This is just a friendly reminder, which many people overlook in the excitement of trip planning. I once flew the long way home from Melbourne to London with my wife, going from Melbourne to Sydney, Sydney to Tokyo, Tokyo to San Francisco, San Francisco to Los Angeles and Los Angeles to London – all in one go. All was fine until I reached San Francisco, where a Delta agent had made an error and changed my flight during a previous phone call. I foolishly never looked to confirm the changes were correct, and missed my flight from San Francisco to Los Angeles. I was forced to book an expensive last minute ticket to get from San Francisco to Los Angeles, for which only seat was left. Had I missed that flight, I would’ve had to buy a walk up ticket to London, which would easily have cost $3,000. Yikes.

Have you ever been caught out by missed connections?

Gilbert Ott

Gilbert Ott is an ever curious traveler and one of the world's leading travel experts. His adventures take him all over the globe, often spanning over 200,000 miles a year and his travel exploits are regularly...

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2 Comments

  1. You mention how AA and oneworld should honor the reservation – Do you know anything about Star Alliance? I have a cash paid ticket from SAT-ORD but used UA miles to book a business class ticket on Lufthansa from ORD-MUC. I have confirmed UA will through check my bag from SAT to MUC even though on separate itineraries. My connection time in ORD is 2:30 hrs. I was hesitant whenever booking this because ORD has notoriously bad weather so fingers crossed. I have been looking at business class award availability directly from SAT-MUC and if any opens up I think I will pay the change fee and forfeit that non-refundable ticket to ORD. Any advice on this? Thanks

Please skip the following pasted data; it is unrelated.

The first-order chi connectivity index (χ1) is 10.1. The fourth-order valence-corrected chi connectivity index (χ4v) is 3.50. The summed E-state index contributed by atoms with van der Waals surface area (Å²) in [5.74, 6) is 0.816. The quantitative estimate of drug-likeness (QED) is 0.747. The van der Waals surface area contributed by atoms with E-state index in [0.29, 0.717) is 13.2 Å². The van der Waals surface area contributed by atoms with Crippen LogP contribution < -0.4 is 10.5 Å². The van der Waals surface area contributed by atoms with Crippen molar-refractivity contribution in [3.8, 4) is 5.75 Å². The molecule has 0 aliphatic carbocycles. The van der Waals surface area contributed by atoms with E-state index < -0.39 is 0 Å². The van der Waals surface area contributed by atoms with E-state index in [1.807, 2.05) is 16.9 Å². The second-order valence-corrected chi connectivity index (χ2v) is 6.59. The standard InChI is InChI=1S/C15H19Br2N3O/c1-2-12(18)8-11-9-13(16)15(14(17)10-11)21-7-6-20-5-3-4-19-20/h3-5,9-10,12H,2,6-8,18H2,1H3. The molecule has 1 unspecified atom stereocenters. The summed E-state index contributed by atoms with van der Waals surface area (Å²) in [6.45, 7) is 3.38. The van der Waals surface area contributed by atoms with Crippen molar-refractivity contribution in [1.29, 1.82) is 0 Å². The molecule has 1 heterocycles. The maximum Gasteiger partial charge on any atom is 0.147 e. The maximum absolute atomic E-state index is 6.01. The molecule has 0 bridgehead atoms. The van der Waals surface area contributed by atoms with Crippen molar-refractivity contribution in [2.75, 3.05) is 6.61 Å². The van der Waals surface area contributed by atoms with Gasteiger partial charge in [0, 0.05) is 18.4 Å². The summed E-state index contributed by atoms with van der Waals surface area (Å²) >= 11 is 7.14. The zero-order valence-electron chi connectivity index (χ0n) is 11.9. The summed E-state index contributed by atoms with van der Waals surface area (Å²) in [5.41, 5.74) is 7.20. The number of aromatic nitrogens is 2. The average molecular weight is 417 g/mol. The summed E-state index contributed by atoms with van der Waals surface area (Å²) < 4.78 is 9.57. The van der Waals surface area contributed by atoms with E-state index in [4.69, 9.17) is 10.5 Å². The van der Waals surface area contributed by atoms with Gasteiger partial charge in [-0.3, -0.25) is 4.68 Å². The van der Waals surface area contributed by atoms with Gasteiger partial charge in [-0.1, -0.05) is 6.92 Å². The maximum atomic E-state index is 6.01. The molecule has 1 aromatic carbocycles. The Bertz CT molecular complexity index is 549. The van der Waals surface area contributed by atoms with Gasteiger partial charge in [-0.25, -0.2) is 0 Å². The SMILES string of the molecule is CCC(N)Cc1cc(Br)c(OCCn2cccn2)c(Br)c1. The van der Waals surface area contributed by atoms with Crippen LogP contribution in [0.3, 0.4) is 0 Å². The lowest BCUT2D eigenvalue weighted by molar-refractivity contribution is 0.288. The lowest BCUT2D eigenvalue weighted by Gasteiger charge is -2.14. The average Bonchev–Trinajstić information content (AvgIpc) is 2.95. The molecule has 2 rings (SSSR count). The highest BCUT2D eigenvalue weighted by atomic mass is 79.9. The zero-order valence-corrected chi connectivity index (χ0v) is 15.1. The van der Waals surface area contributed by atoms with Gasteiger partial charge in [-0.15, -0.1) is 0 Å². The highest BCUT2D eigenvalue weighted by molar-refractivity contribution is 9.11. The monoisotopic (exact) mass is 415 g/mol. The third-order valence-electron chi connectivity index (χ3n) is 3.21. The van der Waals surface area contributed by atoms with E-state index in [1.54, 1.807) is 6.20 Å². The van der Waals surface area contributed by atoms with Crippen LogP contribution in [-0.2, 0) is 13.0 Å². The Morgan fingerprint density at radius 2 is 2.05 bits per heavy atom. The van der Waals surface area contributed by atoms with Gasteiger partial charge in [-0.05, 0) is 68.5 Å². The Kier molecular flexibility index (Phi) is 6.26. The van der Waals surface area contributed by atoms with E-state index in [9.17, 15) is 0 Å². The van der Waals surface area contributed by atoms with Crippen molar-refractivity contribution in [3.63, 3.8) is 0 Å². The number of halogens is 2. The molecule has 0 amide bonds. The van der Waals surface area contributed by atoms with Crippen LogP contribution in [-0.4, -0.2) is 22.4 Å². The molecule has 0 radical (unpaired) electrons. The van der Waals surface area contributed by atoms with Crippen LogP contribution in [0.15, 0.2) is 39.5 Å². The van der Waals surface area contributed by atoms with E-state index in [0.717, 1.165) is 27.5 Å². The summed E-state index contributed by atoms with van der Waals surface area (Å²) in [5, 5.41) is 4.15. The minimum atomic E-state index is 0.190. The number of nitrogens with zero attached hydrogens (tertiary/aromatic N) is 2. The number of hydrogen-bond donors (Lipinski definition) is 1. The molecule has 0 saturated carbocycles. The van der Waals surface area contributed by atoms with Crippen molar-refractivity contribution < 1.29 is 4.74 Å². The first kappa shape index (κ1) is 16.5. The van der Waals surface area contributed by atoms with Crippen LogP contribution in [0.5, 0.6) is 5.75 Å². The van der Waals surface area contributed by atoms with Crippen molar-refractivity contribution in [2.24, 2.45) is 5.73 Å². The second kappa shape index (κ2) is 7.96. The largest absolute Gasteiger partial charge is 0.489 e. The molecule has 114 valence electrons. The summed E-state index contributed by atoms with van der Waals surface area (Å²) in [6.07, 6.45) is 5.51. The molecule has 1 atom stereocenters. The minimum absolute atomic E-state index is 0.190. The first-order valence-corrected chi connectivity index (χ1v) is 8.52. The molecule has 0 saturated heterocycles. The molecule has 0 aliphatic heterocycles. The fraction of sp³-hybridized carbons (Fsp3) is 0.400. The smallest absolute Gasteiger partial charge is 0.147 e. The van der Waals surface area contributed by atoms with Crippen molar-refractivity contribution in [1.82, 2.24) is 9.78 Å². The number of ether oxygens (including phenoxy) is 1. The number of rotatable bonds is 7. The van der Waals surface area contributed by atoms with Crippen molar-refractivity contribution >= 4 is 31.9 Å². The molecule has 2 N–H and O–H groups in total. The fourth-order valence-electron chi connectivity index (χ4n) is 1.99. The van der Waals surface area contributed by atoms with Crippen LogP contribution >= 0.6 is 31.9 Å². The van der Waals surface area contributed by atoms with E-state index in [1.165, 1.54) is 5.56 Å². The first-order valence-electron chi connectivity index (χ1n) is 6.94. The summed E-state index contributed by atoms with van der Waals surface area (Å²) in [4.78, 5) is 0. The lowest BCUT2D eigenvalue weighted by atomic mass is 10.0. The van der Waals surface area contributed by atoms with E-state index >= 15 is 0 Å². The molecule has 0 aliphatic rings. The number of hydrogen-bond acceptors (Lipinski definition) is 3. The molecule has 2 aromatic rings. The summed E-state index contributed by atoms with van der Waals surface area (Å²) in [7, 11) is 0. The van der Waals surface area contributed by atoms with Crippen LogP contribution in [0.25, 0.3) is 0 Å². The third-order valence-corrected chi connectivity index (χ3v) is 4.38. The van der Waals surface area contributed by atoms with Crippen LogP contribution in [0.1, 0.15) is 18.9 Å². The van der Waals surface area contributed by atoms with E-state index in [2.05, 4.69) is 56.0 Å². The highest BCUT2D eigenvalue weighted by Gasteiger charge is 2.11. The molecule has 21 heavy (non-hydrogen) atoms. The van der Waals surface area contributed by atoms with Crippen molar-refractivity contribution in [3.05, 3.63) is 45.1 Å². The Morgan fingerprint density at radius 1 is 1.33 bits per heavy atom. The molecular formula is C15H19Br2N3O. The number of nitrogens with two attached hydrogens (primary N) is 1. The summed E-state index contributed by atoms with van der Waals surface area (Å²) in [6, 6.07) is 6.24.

2. Q: “Have you ever been caught out by missed connections?”

    Of course! But here’s the kicker: “American Airlines (and possibly all OneWorld airlines) should still honor reservations, even in the case of separate bookings.” Uh, no…at least not when it comes to other OneWorld carriers.

    In 2017, I was flying from San Sebastían (EAS) to Madrid (MAD), and then onto Jerez (XRY). In what — with hindsight — turned out to be a mistake on my part, these were booked at two separate roundtrips (MAD-EAS and MAD-XRY). My return flight from San Sebastian was delayed — and then ultimately cancelled — due to weather. Iberia re-routed passengers *either* through Bilbao (BIO) or through Biarritz in France (BIQ). As we all dutifully lined up to rebook with the one ticket agent on duty, the family of four in front of me chose to fly out of BIO. When I said that we (my wife and I) had a connecting flight out of MAD, and that we’d miss it if we flew out of BIQ, we were informed that the family ahead of us had scored the last seats on the BIO flight and we had no choice — we *had* to fly out of BIQ. So, we got bussed to France and eventually flew to MAD.

    Upon arriving at MAD — because we had booked our flights as separate itineraries, the Iberia Customer Service agent treated us as if we had intentionally missed the flight and, as such, had cancelled our entire MAD-XRY-MAD itinerary. So we were forced to book *new* tickets for flying the same day. PLUS, there were no more flights into Jerez, and so had to fly into Seville (SVQ); then grab a cab to the train station, and take the next train to Jerez… Let’s just say this was a very expensive lesson to learn.